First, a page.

Leadership Lessons And Quotes From Jackie Chan’s The Foreigner

A Reel Leadership Article

Jackie Chan is inspiring. At 63 years old, Chan will put younger men to shame in the action and stunts he will do in his movies.

The Foreigner (based on the book The Chinaman) is Jackie Chan’s latest U.S. release. It tells the story of Quan Ngoc Minh (Jackie Chan) and his story of revenge.

Quotes and leadership lessons from The Foreigner

After his daughter was killed in a London bombing, Quan goes on a rampage. His desire to find his daughter’s killer and bring him to justice, his justice, cannot be quenched.

In the vein of Liam Neeson’s Taken, Chan is back.

Now, let’s take a look at the leadership lessons from The Foreigner.

 

Caution: The Foreigner spoilers below

Leadership Lessons And Quotes From Jackie Chan’s The Foreigner

1. Being in a rush could cost you:

Quan’s daughter, Fan (Katie Leung), was picked up from school by Quan. She wanted to rush to the dress shop to pick up her dress for a dance.

10 Things I Hate About Leadership

As great as leadership can be, there are frustrating struggles every leader will face. We’ll be hard-pressed to enjoy every minute of leadership.

There’s plenty of times I think of the things I hate about leadership. And then the list begins to take shape…

Sometimes I hate leadership so much I could scream!

Image by Kenny Louie

Leadership comes with it’s own pitfalls. The trappings we all hate. The frustrations of making a tough choice. The terror of stepping forward.

Yet we lead, even with the long lists of things we hate.

1. The added responsibility of leadership: Yup, we all step into leadership and know there’s going to be added responsibility. Sometimes the added responsibility that comes with leadership can be overwhelming.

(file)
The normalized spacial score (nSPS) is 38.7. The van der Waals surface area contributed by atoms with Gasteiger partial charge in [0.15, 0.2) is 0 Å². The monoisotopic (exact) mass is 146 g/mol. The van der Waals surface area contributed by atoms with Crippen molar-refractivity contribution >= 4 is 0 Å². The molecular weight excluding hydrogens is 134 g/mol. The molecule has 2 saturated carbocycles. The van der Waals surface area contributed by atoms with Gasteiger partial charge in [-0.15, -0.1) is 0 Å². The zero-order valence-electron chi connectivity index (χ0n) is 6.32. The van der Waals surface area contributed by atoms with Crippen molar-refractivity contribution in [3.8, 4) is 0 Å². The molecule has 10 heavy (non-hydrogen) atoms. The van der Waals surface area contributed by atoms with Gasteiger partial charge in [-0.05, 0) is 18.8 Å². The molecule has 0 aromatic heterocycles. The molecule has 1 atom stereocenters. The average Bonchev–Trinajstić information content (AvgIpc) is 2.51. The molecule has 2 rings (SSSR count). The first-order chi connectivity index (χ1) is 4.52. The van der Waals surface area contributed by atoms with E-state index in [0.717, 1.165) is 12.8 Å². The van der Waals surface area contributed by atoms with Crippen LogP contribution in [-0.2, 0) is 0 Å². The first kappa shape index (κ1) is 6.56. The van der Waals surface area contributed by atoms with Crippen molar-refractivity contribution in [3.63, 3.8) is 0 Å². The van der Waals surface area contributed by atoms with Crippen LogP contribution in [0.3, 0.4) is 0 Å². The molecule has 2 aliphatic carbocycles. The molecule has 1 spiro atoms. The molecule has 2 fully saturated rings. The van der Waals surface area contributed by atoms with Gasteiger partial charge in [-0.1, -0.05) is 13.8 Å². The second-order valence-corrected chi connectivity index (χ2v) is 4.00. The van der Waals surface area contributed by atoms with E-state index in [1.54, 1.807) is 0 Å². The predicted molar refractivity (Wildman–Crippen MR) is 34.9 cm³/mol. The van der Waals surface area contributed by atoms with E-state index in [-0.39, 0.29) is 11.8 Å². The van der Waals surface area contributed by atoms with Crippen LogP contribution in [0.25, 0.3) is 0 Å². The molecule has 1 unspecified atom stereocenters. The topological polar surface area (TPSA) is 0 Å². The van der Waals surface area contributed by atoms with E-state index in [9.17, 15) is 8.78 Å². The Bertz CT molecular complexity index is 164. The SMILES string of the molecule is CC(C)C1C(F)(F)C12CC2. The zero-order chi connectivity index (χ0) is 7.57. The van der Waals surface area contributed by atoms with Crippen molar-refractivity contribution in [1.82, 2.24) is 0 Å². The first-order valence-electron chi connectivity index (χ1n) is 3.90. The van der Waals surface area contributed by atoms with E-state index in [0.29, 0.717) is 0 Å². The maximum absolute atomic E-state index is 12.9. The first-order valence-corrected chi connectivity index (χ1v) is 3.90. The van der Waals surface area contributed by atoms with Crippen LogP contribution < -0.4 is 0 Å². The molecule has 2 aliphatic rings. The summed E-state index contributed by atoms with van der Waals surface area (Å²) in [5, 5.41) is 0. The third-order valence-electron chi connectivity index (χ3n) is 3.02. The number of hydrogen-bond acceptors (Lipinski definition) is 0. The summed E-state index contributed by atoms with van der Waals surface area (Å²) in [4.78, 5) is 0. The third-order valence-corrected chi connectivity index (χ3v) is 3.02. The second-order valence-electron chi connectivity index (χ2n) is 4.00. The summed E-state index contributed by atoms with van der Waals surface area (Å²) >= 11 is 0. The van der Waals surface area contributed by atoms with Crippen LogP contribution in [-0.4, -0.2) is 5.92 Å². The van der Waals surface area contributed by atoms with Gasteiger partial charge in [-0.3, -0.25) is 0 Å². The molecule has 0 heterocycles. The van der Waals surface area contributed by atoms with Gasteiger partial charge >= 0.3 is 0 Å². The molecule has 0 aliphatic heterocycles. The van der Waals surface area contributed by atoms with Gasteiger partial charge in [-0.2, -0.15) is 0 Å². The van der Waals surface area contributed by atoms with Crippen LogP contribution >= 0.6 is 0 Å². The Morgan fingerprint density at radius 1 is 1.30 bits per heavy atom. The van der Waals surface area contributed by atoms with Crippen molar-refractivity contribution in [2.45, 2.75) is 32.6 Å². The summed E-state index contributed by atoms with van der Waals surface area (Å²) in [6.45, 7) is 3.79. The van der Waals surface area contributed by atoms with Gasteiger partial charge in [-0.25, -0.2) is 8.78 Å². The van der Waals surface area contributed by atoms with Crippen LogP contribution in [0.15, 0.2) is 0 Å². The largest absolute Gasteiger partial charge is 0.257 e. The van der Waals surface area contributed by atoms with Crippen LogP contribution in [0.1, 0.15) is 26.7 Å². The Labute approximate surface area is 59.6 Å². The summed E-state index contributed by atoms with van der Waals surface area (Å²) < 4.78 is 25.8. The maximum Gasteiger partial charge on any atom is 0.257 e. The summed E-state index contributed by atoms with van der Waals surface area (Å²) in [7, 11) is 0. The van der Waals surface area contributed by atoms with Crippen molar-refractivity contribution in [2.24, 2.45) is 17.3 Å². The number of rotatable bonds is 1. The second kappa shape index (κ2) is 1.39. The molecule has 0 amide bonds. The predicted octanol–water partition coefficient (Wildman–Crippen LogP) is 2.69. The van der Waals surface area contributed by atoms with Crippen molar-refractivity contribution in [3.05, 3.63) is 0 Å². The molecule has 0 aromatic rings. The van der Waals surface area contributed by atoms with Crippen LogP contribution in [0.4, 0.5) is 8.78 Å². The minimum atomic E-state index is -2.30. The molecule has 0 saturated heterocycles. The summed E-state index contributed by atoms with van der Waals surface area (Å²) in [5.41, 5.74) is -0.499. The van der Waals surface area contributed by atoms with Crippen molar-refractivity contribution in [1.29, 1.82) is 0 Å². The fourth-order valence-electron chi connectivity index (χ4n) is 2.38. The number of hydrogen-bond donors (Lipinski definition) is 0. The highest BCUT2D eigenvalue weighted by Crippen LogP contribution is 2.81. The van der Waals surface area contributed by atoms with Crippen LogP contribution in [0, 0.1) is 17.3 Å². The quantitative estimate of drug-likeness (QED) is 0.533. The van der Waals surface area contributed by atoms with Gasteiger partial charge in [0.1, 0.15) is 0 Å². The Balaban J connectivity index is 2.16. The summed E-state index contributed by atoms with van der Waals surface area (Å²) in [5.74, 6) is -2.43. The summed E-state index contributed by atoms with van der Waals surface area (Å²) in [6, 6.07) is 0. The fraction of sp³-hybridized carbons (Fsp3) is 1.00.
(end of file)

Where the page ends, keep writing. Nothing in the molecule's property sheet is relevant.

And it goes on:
2. The responsibility to make the hard decisions: Leaders are there for a reason. We’re there to set a course, to plot the way, to make decisions. Not every decision we face will be easy. We’ll have to make some really difficult choices.

What To Do When You Fail To Meet Expectations

It’s going to happen. One day you’re going to let someone down.

This letdown may be your coworkers, your boss, your spouse, your parents, or some other important person in your life. The truth of the matter is you’re going to disappoint them at some point.

We all do it. We might as well be open and honest about this truth. Once we’re honest with ourselves, we can create a plan of action for what we can do when we fail to meet expectations.

Whenever we let someone down, there’s the pang of guilt. We know we didn’t uphold our end of the bargain. The ball was dropped. We were a disappointment.

We’ll often scramble to create an excuse as to why we failed to meet the expectations someone had for us. We’ll throw out excuses. We’ll blame others. We’ll clam up.

Are You Eating Last?

There have been many people who were called leaders yet they never truly led. They were only out for themselves and no one else.

Not their team. Not their coworkers. And sadly not even their family. The only one who mattered was covering their own butt, numero uno.

But, in his new book, Leaders Eat Last, Simon Sinek turns this leadership method on it’s head, and then kicks it hard to the curb.

The greatest question you’ll need to answer from Leaders Eat Last is “Am I eating last?”

Simon Sinek's latest bookSinek really reinforced the notion that leadership is less about the leader and more about the leader watching out for the team. Leaders go above and beyond to keep their teams together rather than tearing the team apart through layoffs and petty office politics.

Moving From Manager To Leader

Becoming a manager is easy. For the most part, you transition into management by someone giving you the title. It’s something you earned.

Be proud of that. It’s an honor to be recognized for the hard work you do. However, don’t think this makes you a leader.

Leaders are more than managers. They inspire. They share vision. They encourage.

Are you willing to move from manager to leader?

Pawn takes king chess pieces

Image by Anil Jadhav

I hope so, as that’s what I want to share with you today. Moving from manager to leader requires you to take a few steps out of your comfort zone. It may even scare your socks off.

That’s okay though. Great leaders still have fears and doubts. They just don’t let all of the fears and doubts keep them from leading.